-Beware of parental pride: If you find yourself looking around at other parents whose kids are struggling or whose children have turned away from the Lord, and you are assuming that yours won’t, because “you’ve done everything right…everything you are supposed to….even homeschooled them”…then be careful. Pride is a sin. Pride is not pleasing to God. God says that He opposed the proud. You can be assured that if you are prideful about your children, at some time or another you WILL be slapped down…probably by own your children’s own behavior.

-Be careful about your attitude towards other parents who are having struggles with their kids. Don’t assume that they are doing everything wrong, or that they must be “messed-up” or “bad parents.” In short, don’t judge them. Don’t shoot the wounded. For all you know, they have poured their hearts and souls into their children, only to see them do the exact opposite of all they had been taught. Instead of feeling superior or judging them, pray for them. Pray for their children to return to the Lord. Love on them, and encourage them.

That’s it for the “reality check” for now. Think about these things, and examine yourself: Do any of these cautions apply to you? Do you have any attitudes to change? I will share some more specific things that are on my heart at a later date (Important Things to Teach Your Older Children–kind of a “spiritual lessons from the Mother of a Prodigal” type of post.) I’ll also share some important links at the end of this post. But for now, let’s go back to the “how” we can help our children learn about the Lord.

Remember that if we do all that we can do to teach our children about the Lord, we can rely on the promises of God regarding our children!!

Below is a list of the Bible story books and picture books that we have enjoyed. I’ve listed them by approximate age of usage.

Bible Storybooks

We started reading Bible story books to our children when they were very young. We try to be careful to choose Bible story books that don’t “add” to the Bible—guessing what Jesus must have thought or felt, for example. The usual progression of books in our house has been something like this:

1-2 years: Read-Aloud Bible Stories, Volumes 1-4, by Ella K. Lindvall

2-3 years: The above, plus The Beginner’s Bible, by Karyn Henley

3-4 years: The above, plus My Bible Friends, by Etta H. Degering (5 volumes)

Happy Day Books (available most Bible bookstores)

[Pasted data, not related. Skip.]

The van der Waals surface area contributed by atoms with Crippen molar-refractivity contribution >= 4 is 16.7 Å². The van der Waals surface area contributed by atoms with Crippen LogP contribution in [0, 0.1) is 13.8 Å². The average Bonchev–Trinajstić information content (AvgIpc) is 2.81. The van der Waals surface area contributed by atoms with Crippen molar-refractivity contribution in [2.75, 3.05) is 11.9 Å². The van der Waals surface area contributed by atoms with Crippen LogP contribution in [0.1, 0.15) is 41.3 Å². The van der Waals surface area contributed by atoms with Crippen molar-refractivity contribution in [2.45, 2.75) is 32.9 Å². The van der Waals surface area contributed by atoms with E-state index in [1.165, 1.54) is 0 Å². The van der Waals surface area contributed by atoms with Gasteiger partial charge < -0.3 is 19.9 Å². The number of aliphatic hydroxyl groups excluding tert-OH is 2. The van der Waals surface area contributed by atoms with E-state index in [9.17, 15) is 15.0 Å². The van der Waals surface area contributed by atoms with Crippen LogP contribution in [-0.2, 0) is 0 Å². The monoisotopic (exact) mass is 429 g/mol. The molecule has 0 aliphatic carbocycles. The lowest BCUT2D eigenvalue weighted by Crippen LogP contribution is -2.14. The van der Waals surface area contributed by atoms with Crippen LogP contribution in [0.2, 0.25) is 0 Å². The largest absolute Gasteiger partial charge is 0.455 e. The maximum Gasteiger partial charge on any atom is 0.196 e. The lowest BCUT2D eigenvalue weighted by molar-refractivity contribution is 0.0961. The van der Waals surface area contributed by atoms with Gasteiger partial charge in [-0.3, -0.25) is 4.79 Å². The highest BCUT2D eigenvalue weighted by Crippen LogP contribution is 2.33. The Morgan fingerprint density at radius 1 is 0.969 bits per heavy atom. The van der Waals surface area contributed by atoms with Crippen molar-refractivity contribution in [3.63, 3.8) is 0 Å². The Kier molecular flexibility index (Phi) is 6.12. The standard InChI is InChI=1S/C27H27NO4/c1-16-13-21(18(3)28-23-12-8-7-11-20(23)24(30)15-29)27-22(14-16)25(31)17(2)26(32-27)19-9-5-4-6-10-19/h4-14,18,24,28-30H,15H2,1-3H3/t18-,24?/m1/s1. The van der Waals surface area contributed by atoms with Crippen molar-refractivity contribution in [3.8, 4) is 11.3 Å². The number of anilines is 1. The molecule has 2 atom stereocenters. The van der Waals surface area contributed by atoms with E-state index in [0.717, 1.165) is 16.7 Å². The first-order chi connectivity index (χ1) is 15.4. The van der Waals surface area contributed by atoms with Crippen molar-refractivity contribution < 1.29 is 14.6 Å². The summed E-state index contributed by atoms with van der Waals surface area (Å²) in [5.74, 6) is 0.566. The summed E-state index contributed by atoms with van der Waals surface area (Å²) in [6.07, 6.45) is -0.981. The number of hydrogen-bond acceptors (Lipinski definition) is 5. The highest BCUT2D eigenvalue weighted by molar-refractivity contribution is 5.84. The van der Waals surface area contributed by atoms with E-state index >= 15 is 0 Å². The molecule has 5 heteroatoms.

4-5 years: The Golden Children’s Bible
Arch Bible Books (available at most Bible bookstores)
Egermier’s Bible Story Book, by Elsie E. Egermier (this one is another favorite.)

5+ years: The above, plus The Child’s Story Bible, by Catherine F. Vos (This book is beautifully written. I like that it explains the orgins of Satan. It also covers more of the new testament than most Bible story books do.)

6+ years: The Bible, itself. You can find a listing of all the major Bible stories to read straight from the Bible, Old Testament HERE and New Testament HERE.

Of course, every family has its own favorites, and every child is ready to move up to the “more advanced book” in his or her own time. If your children have a Bible storybook that they really love, it’s OK to stick with it longer! The important thing is to get your children to know and love the stories and concepts in the Word. Read from a Bible storybook daily, and discuss the stories. Explain, in the simplest terms you can, what the stories teach us. Be sure to teach your children that these “story books”, unlike their other “story books,” really happened; they are TRUE.
To help our children understand some of the more difficult Biblical concepts, we also use specialized storybooks that strive to explain them as simply as possible (Devotional books):

My very favorite devotional for little ones (three and four year olds) is Stepping Stones to Bigger Faith for Little People: A Collection of Family Devotions, by Joyce Herzog. Just right for preschoolers, this is a sweet book that explains difficult concepts such as forgiveness, the blood of the lamb, living without fear, growing in holiness, and lots more, in a way that young children can understand.

Big Thoughts for Little Thinkers, by Joey Allen (titles include “The Scripture”, “The Mission”, “The Trinity” and “The Gospel”.

Little Lessons for Little Learners
, by Patricia Richardson Mattozzi (titles include “Angels”, “Heaven”, and “Prayer”.

Leading Little Ones To God, a devotional that explains the main Biblical themes, by Marian M. Schooland 4-5+

The Story of The Lord’s Prayer, The Story of Ten Commandments, by Patricia A. Pingry

Three in One, a Picture of God, by Joanne Marxhausen

Tell Me a Story: Treasures for Eternity, and others by Max Lucado 5+

Comfort for a Child’s Heart: The 23rd Psalm and Bible Promises, By David and Helen Haidle (This is a favorite of ours, one that we will read several different times throughout childhood. It is beautifully illustrated, beautifully written, and shares important truths.)

Here are some of our favorites for older children:

Dangerous Journey: The Story of Pilgrim’s Progress, by Oliver Hunkin (8 years and up.)

Kingdom Tales, by David and Karen Mains (grades 3-8.)

The Young Peacemaker: Teaching Students to Respond to Conflict in God’s Way, by Corlette Sande (fourth grade and up.)

Making Brothers and Sisters Best Friends, by Sarah, Harold, and Stephen Mally (Sixth grade and up.)

Battlefield of the Mind for Kids, by Joyce Meyers (a favorite of ours; fourth or fifth grade and up; a very important book!)
Discover 4 Yourself Inductive Bible Studies for Kids, by Kay Arthur ( I would say third or fourth grade through seventh or eighth.)

Finally: Conversations and Daily Life